International balance of forces in Syria after Raqqa’s liberation unclear yet — expertMilitary & Defense October 20, 21:05
Russia to resume import of aubergines, pomegranates from Turkey since October 30Business & Economy October 20, 20:18
International station to orbit Moon at 70,000 km distance from EarthScience & Space October 20, 20:09
US indulging in lies to have UN-OPCW mission’s mandate extended — Foreign MinistryRussian Politics & Diplomacy October 20, 19:31
This week in photos: Diplomatic kiss, Paddington's dance and French bank in flamesSociety & Culture October 20, 17:46
Scientific team unlocks secret to supercaps’ vast capacity as ‘the battery of the future’Science & Space October 20, 17:40
Russian economy’s losses from cyber threats may surge fourfold in two yearsBusiness & Economy October 20, 16:52
Nornickel to begin construction of golf field in Siberia in 2018Business & Economy October 20, 16:10
Washington will have to put up with North Korea's nuclear status — PyongyangWorld October 20, 15:21
OSLO, March 23. /TASS/. Moscow’s influence on self-defense forces of the self-proclaimed Donetsk and Luhansk People’s Republics (DPR and LPR) is limited, contrary to popular opinion in the West, Russian presidential press secretary Dmitry Peskov told Norwegian daily Dagbladet in an interview published on Monday.
"Contrary to what NATO and European countries say, self-defense forces in Donbas are not our puppets," Peskov said. "President Putin has some influence on them because they respect him, but he cannot order them to lay down arms," the press secretary stressed.
Though there are certain difficulties in the relations between Russian and Western countries, it does not mean that "Europe lost Russia, and Russia lost Europe," Peskov said.
The press secretary noted that Western public opinion "demonizes Putin and blames him for everything."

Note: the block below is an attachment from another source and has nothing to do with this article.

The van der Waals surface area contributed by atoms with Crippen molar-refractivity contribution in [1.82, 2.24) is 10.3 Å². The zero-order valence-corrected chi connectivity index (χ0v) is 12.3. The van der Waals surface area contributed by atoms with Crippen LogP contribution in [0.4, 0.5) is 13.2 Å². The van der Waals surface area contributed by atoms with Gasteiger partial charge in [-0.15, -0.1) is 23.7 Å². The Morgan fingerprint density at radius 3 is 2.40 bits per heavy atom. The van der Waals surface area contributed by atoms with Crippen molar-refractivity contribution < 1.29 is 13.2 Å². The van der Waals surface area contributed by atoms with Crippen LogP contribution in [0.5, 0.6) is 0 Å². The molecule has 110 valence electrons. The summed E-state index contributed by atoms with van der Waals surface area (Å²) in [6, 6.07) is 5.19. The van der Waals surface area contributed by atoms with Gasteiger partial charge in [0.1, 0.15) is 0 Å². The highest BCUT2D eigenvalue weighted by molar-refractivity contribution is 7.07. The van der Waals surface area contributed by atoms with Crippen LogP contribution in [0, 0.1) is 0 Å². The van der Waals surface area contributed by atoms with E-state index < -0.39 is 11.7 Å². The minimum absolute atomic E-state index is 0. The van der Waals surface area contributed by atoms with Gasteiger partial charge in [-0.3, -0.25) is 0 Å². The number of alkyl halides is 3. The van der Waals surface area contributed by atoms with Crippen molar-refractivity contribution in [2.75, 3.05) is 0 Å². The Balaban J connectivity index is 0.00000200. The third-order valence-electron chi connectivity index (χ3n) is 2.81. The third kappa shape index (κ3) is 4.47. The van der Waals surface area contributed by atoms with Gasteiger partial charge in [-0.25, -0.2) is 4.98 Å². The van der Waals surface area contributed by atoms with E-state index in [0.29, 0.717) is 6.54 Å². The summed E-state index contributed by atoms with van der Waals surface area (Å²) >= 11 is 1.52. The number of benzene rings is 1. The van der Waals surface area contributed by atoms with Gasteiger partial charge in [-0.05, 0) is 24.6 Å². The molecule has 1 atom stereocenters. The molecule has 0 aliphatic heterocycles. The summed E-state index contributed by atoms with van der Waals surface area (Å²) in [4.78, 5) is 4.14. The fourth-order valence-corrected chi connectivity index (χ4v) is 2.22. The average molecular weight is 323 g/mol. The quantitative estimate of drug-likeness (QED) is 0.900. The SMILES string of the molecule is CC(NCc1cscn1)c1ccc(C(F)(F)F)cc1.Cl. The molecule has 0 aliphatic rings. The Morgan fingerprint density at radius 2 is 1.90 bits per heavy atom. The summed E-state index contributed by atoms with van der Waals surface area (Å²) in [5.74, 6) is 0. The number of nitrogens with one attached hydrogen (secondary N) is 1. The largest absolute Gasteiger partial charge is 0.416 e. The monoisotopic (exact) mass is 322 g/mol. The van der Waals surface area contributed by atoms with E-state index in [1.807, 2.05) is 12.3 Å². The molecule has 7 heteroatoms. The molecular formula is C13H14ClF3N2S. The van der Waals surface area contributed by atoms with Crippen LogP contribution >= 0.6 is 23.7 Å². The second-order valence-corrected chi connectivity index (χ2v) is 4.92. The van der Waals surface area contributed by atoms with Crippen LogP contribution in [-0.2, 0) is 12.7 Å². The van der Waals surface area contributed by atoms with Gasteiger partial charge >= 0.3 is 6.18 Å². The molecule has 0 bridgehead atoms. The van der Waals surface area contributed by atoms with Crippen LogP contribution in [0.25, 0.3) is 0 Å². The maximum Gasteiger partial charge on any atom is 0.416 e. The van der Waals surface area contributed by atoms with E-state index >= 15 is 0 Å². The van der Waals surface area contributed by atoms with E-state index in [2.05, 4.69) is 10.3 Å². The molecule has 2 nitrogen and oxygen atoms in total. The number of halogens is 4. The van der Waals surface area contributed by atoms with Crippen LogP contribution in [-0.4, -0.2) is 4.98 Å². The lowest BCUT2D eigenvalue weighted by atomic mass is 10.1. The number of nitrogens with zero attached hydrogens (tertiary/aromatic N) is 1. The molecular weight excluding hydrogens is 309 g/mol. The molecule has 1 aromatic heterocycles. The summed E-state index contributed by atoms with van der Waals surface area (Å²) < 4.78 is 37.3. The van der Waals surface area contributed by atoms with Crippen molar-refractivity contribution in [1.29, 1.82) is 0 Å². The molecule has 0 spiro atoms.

"This situation affects me personally," Peskov stressed. "Unfortunately, whatever we do, there are people who will not listen to us," he said.
Peskov also touched upon the issue of the Ukrainian crisis. He said that coup in Ukraine that followed the events in Kiev in January-February 2014, received insufficient and one-sided coverage in most Western media.
"A coup orchestrated from abroad happened in the center of Europe," Peskov said. "It is dangerous for all of us… [Ukraine’s former President Viktor] Yanukovych was maybe bad, maybe even very bad. However, I can say with one-hundred-percent certainty that he was an elected president. Someone decided to remove him from power, and it is absolutely unacceptable," he added.
Peskov also commented on the "mysterious disappearance" of Vladimir Putin widely discussed in the media last week.
"This story gave many reasons for jokes," the press secretary said. "Putin was working in his residence in the Moscow Region. Sometimes people think that he sits at home and does nothing if he is not shown on TV. I came to him and said: ‘Mr President, I found out that you found yourself in a very difficult situation. A group of generals kidnapped you and took you to Switzerland, where several of your children were born all at once. Let me congratulate you, Mr. President’," Peskov said.